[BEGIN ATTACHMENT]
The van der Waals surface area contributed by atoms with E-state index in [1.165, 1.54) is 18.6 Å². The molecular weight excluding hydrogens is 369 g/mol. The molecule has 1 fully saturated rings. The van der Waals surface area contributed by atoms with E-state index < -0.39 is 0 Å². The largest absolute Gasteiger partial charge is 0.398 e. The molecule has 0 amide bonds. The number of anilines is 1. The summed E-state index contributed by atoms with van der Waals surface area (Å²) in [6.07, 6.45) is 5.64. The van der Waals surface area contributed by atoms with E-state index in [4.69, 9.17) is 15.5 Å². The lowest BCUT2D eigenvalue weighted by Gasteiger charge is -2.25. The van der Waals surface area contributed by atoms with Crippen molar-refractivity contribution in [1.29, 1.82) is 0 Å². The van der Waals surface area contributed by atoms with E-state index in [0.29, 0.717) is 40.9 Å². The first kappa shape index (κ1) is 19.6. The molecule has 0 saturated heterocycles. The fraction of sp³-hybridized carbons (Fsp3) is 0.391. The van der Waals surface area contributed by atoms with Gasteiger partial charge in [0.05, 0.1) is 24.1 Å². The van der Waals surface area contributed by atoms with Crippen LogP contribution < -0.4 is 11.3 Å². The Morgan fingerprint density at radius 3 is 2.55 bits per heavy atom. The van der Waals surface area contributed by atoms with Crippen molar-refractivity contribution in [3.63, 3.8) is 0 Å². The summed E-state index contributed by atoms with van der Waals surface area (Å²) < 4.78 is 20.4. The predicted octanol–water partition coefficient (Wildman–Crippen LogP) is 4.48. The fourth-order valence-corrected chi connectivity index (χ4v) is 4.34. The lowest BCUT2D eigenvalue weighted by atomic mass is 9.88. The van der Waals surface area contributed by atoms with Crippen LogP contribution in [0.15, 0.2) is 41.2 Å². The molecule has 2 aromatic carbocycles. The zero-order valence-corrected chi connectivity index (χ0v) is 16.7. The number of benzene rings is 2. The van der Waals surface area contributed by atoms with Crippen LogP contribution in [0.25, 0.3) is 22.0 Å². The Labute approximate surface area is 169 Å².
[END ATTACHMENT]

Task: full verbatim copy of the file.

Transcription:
The van der Waals surface area contributed by atoms with E-state index in [1.165, 1.54) is 18.6 Å². The molecular weight excluding hydrogens is 369 g/mol. The molecule has 1 fully saturated rings. The van der Waals surface area contributed by atoms with E-state index < -0.39 is 0 Å². The largest absolute Gasteiger partial charge is 0.398 e. The molecule has 0 amide bonds. The number of anilines is 1. The summed E-state index contributed by atoms with van der Waals surface area (Å²) in [6.07, 6.45) is 5.64. The van der Waals surface area contributed by atoms with E-state index in [4.69, 9.17) is 15.5 Å². The lowest BCUT2D eigenvalue weighted by Gasteiger charge is -2.25. The van der Waals surface area contributed by atoms with Crippen molar-refractivity contribution in [1.29, 1.82) is 0 Å². The van der Waals surface area contributed by atoms with E-state index in [0.29, 0.717) is 40.9 Å². The first kappa shape index (κ1) is 19.6. The molecule has 0 saturated heterocycles. The fraction of sp³-hybridized carbons (Fsp3) is 0.391. The van der Waals surface area contributed by atoms with Gasteiger partial charge in [0.05, 0.1) is 24.1 Å². The van der Waals surface area contributed by atoms with Crippen LogP contribution < -0.4 is 11.3 Å². The Morgan fingerprint density at radius 3 is 2.55 bits per heavy atom. The van der Waals surface area contributed by atoms with Crippen molar-refractivity contribution in [3.63, 3.8) is 0 Å². The summed E-state index contributed by atoms with van der Waals surface area (Å²) < 4.78 is 20.4. The predicted octanol–water partition coefficient (Wildman–Crippen LogP) is 4.48. The fourth-order valence-corrected chi connectivity index (χ4v) is 4.34. The lowest BCUT2D eigenvalue weighted by atomic mass is 9.88. The van der Waals surface area contributed by atoms with Crippen LogP contribution in [0.15, 0.2) is 41.2 Å². The molecule has 2 aromatic carbocycles. The zero-order valence-corrected chi connectivity index (χ0v) is 16.7. The number of benzene rings is 2. The van der Waals surface area contributed by atoms with Crippen LogP contribution in [0.25, 0.3) is 22.0 Å². The Labute approximate surface area is 169 Å².